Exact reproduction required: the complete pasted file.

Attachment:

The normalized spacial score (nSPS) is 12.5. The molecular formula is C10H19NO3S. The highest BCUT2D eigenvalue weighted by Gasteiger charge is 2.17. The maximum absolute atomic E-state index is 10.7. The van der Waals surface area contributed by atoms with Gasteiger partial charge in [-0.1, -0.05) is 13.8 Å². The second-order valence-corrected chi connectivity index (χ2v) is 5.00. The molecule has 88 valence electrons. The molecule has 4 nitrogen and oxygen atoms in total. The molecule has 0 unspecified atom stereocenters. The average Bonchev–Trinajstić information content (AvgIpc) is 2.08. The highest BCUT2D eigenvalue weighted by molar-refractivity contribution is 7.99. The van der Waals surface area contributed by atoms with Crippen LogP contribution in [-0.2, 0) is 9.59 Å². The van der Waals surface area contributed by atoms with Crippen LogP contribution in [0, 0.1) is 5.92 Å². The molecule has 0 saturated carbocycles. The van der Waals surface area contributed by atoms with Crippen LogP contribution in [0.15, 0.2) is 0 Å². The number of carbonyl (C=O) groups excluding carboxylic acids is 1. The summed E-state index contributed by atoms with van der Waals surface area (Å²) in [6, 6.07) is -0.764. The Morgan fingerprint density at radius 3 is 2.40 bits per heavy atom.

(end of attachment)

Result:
The normalized spacial score (nSPS) is 12.5. The molecular formula is C10H19NO3S. The highest BCUT2D eigenvalue weighted by Gasteiger charge is 2.17. The maximum absolute atomic E-state index is 10.7. The van der Waals surface area contributed by atoms with Gasteiger partial charge in [-0.1, -0.05) is 13.8 Å². The second-order valence-corrected chi connectivity index (χ2v) is 5.00. The molecule has 88 valence electrons. The molecule has 4 nitrogen and oxygen atoms in total. The molecule has 0 unspecified atom stereocenters. The average Bonchev–Trinajstić information content (AvgIpc) is 2.08. The highest BCUT2D eigenvalue weighted by molar-refractivity contribution is 7.99. The van der Waals surface area contributed by atoms with Crippen LogP contribution in [-0.2, 0) is 9.59 Å². The van der Waals surface area contributed by atoms with Crippen LogP contribution in [0, 0.1) is 5.92 Å². The molecule has 0 saturated carbocycles. The van der Waals surface area contributed by atoms with Crippen LogP contribution in [0.15, 0.2) is 0 Å². The number of carbonyl (C=O) groups excluding carboxylic acids is 1. The summed E-state index contributed by atoms with van der Waals surface area (Å²) in [6, 6.07) is -0.764. The Morgan fingerprint density at radius 3 is 2.40 bits per heavy atom.